Understanding How Interest Rates Work

Interest rates are calculated differently based on the type of debt that you have. When trying to determine interest rates on credit cards, it's important to understand what provisions the lender may have for raising your interest rate if you make a late payment. Keep in mind that most credit cards can raise your interest rates even if the payment you made late was on a different credit card!

Understanding interest rates involves understanding a wide range of terms relating to interest rates, including:

APR: the annual percentage rate, which is the same rate charged when you borrow the money or charge the purchase on a credit card.

Prime Rate: The prime rate is used to calculate interest rates that are charged to the general public on credit cards and loans. The largest banks set the prime rate and give that rate to the customers who have the strongest credit ratings and the best ability to repay the loans. Some credit card lenders set their interest rates as "prime plus 8 percent", so if the prime rate was 7.5 percent, then the interest rate charged would be 15.5 percent. If the prime rate changes, the rate charged to the customer changes.

Fixed Rate: interest rates that are considered "fixed" do not change, although they can be increased if you negate on your agreement to make payments on time.

Penalty Rate: Typically, a contract will indicate how much the penalty rate is. A penalty rate is the amount that can be raised in the event that you are late with your payments. Even if you have made all payments on time with a lender, you can still be subject to a penalty rate if the contract indications a "universal default". A universal default allows one lender to raise the interest rate when you are late with any other lenders. In some cases, a credit card lender may use the universal default clause to raise your interest rates just because you have excessive debt (even if you've been paying on it regularly) or you've defaulted on a loan.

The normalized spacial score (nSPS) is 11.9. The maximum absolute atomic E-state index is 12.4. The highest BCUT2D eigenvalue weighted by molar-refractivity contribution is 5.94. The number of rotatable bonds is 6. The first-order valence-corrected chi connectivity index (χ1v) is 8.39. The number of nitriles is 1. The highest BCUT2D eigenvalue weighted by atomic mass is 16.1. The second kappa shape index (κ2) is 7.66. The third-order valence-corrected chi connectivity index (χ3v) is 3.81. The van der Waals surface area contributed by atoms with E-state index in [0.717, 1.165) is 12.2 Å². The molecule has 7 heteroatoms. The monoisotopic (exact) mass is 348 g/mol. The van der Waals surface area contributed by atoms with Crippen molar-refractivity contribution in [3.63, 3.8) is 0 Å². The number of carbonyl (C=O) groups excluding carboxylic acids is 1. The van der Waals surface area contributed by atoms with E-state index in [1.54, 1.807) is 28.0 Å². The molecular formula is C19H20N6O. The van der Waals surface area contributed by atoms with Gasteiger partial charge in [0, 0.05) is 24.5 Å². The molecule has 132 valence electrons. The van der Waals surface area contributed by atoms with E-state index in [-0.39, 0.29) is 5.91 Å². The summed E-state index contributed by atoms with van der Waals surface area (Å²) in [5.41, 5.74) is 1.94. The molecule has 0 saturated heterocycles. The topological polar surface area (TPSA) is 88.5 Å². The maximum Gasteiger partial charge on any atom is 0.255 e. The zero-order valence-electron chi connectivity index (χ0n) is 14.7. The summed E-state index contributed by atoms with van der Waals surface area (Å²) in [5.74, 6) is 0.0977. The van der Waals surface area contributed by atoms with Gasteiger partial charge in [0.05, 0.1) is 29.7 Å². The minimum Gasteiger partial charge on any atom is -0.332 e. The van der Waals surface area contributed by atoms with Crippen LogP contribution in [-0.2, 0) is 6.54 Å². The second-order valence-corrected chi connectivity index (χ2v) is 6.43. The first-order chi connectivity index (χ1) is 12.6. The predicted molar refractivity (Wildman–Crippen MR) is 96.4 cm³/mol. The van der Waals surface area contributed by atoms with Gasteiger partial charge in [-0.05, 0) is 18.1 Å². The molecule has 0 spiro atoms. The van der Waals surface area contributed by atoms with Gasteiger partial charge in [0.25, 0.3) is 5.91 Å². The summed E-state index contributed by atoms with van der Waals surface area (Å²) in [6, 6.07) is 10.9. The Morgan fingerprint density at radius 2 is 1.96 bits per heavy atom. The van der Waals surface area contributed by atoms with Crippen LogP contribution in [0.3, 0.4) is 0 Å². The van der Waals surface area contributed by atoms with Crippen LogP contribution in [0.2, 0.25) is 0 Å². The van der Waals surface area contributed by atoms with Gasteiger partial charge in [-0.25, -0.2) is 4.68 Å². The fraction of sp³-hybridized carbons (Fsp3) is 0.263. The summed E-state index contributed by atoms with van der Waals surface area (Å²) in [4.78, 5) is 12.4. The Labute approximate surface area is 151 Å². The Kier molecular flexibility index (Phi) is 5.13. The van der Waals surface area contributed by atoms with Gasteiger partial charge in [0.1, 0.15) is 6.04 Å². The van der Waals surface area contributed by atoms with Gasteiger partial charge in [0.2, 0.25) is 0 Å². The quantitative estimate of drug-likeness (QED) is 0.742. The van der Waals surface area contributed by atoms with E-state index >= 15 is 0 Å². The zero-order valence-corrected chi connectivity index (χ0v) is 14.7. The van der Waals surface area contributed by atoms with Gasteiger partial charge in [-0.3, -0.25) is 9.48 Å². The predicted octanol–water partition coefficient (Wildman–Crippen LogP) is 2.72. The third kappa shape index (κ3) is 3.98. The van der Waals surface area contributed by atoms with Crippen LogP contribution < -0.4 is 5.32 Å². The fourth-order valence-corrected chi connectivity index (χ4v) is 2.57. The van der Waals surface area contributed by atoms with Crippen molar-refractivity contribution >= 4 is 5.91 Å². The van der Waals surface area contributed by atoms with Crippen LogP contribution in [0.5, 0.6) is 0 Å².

Variable APR / Variable Rate: interest rates that are considered variable can change, depending on the economy or the fluctuations in the prime rate.

Revolving Debt vs Installment Debt

In addition to understanding the various terms related to interest rates, it's also helpful to understand the difference between revolving debt and install debt. Credit cards are considered revolving debt. While there is a maximum limit that you are allowed to borrow, each time you make payments on your credit card, you can "reuse 'that portion of your balance. spend $ 2000, you have $ 3000 available. When you make a payment of $ 1000, your available credit now includes the $ 1000 that you just paid off, and you could use the card for purchases up to $ 4000 at that time. pay your statements. (This is an oversimplified example that does not take into account the portion of a payment that is applied to interest.) Revolving accounts charge the most interest.

Installment debts are loans like mortgages or vehicle loans, as well as personal loans that you may take from a bank. An installment loan is a fixed amount of money that is borrowed over a specific period of time. Your payments each month do not change (unless you happen to have an installment loan with a variable interest rate). Installment debt is easier to budget for, as your monthly payments remain constant.

Source by Debbie Dragon

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